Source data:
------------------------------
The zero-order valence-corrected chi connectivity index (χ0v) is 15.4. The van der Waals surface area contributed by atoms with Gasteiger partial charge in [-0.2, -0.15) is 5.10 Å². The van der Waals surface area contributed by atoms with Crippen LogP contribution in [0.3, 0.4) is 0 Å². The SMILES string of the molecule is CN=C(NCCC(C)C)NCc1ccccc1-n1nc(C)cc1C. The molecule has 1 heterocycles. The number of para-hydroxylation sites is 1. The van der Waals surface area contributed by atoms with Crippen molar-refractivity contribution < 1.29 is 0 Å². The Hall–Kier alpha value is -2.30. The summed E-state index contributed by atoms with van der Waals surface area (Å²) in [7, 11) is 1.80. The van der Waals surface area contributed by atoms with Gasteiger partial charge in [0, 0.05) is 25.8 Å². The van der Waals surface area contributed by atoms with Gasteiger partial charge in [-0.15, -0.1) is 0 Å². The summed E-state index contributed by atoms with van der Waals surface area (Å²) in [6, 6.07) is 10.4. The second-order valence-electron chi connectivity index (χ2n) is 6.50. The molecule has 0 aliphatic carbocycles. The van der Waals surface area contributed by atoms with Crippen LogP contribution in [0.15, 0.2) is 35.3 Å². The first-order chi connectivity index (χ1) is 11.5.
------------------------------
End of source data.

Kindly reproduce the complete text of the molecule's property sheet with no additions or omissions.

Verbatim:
The zero-order valence-corrected chi connectivity index (χ0v) is 15.4. The van der Waals surface area contributed by atoms with Gasteiger partial charge in [-0.2, -0.15) is 5.10 Å². The van der Waals surface area contributed by atoms with Crippen LogP contribution in [0.3, 0.4) is 0 Å². The SMILES string of the molecule is CN=C(NCCC(C)C)NCc1ccccc1-n1nc(C)cc1C. The molecule has 1 heterocycles. The number of para-hydroxylation sites is 1. The van der Waals surface area contributed by atoms with Crippen molar-refractivity contribution < 1.29 is 0 Å². The Hall–Kier alpha value is -2.30. The summed E-state index contributed by atoms with van der Waals surface area (Å²) in [7, 11) is 1.80. The van der Waals surface area contributed by atoms with Gasteiger partial charge in [0, 0.05) is 25.8 Å². The van der Waals surface area contributed by atoms with Gasteiger partial charge in [-0.15, -0.1) is 0 Å². The summed E-state index contributed by atoms with van der Waals surface area (Å²) in [6, 6.07) is 10.4. The second-order valence-electron chi connectivity index (χ2n) is 6.50. The molecule has 0 aliphatic carbocycles. The van der Waals surface area contributed by atoms with Crippen LogP contribution in [0.15, 0.2) is 35.3 Å². The first-order chi connectivity index (χ1) is 11.5.